When we’ve all moved lock, stock and candy wrapper to some giant biosphere high up in Space, what will be said of our time on this planet? What will be remembered, say, of a summer day here on Earth?
Will anyone recall the young women riding morning buses on their way to work?
She wore a dress scooped low in the back, and I watched as with sure and practiced hands she reached behind her to arrange her hair, lifting and looping sections, disciplining its long braids, until, at last satisfied, she let the heavy whole of it drop against bare skin.
Where is the video camera for moments like these?
Later that day, 100 miles farther west, at a rest stop on Interstate 90, I wondered that same thing again, as I sat on one of the arc-shaped stone benches encircling the stone tables on the Visitors’ Center’s leafy patio. I watched as the scalloped edges of the umbrellas sheltering this Stonehenge-like seating danced in the wind and thought, “If I could only paint! I wouldn’t need a video camera if I had the artist’s eye to capture this breeze in a series of brush strokes.”
I looked around more and saw a woman well into her 70s so delighted with the pre-school child holding her hand that she was literally skipping from her car to where I sat, the little boy skipping with her and the two talking delightedly away even as they flitted from the hot asphalt to that cool bower of shade where we outdoor diners sat, paused on our several journeys.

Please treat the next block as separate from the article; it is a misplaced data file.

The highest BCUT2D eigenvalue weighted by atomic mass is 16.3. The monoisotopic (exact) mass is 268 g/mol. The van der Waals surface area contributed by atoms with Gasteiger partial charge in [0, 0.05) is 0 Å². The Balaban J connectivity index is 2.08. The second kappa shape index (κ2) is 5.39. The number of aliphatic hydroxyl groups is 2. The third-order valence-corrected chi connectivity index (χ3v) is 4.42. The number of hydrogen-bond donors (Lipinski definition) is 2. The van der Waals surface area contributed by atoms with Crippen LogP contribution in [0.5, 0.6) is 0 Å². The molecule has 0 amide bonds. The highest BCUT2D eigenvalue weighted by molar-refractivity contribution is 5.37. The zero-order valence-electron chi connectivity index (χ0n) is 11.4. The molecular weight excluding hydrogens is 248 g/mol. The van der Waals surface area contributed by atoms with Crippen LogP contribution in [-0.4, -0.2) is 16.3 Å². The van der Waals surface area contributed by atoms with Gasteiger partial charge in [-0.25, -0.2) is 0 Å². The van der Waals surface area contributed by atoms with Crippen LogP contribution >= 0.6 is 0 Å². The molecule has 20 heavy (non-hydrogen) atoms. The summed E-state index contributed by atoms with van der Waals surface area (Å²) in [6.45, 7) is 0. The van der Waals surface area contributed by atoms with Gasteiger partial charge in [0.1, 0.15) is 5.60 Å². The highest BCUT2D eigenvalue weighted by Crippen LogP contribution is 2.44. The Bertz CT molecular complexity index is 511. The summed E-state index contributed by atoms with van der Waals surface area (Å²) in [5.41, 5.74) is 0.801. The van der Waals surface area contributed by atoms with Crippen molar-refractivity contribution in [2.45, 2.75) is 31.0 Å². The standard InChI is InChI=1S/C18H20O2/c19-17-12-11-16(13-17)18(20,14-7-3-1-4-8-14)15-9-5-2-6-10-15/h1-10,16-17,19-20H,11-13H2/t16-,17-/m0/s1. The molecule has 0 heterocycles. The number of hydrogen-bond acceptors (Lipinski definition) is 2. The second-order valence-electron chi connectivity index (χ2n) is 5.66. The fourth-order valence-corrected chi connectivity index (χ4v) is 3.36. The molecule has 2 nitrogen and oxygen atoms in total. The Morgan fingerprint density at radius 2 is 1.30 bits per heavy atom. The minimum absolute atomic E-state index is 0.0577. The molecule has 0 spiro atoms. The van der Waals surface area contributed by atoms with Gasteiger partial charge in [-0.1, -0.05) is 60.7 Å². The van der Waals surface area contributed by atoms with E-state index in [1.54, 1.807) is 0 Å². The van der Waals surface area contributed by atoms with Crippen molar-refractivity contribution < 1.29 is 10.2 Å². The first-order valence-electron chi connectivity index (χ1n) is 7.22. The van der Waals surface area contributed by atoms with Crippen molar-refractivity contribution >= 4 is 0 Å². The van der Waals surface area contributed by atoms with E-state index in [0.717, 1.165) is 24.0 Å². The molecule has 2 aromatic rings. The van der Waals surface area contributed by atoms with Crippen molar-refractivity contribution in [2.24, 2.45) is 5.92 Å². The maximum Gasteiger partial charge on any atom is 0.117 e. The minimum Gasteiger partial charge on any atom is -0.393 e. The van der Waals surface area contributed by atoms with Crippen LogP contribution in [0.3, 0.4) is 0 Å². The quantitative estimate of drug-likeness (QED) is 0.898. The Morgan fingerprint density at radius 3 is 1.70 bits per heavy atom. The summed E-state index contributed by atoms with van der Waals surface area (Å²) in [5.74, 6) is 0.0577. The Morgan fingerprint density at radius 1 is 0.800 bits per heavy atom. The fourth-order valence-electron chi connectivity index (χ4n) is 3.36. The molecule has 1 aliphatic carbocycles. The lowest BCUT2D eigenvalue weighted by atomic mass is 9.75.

That pause is a big element of life on this Earth in the warmer months I think.
I move through my days, same as I do all year, but find myself lately taking more time to notice each moment.
Yesterday I was trying to clear a sink drain and accidentally dropped the small red cap to the can of the harsh chemical down into the drain too, thus doubly stopping it up, and the irony of that fact made me ponder.
I called the plumber and when he arrived we chatted away about all the small mild ‘reprimands’ Fate sends our way.
“Look at this,” he said, indicating his reddened left arm. “I was weeding around the foundation of my house when a whole swarm of yellow-jackets buzzed up out of the ground and stung me!”
“I have eight or ten bites here,” he added, pointing.
“Yikes!” I said. “And nothing hurts worse than a yellow jacket’s sting!”
“Oh, but that’s not all! The next day when it started itching like crazy, I realized: That weed patch was full of poison ivy!”
It seems likely to me that here was a conversation that would NOT have taken place in the hurry-up cold months.
The young woman would have been in a coat for one thing, her lovely back all covered; and the canvas umbrellas would not have even been there to snap in the breeze; and for sure the older lady would not have been skipping over stone-cold asphalt.
Time seems to slow in the warm months and open these small still pools into which we can for once really see ourselves living, the way God sees us and, let us hope, the way God smiles in the seeing.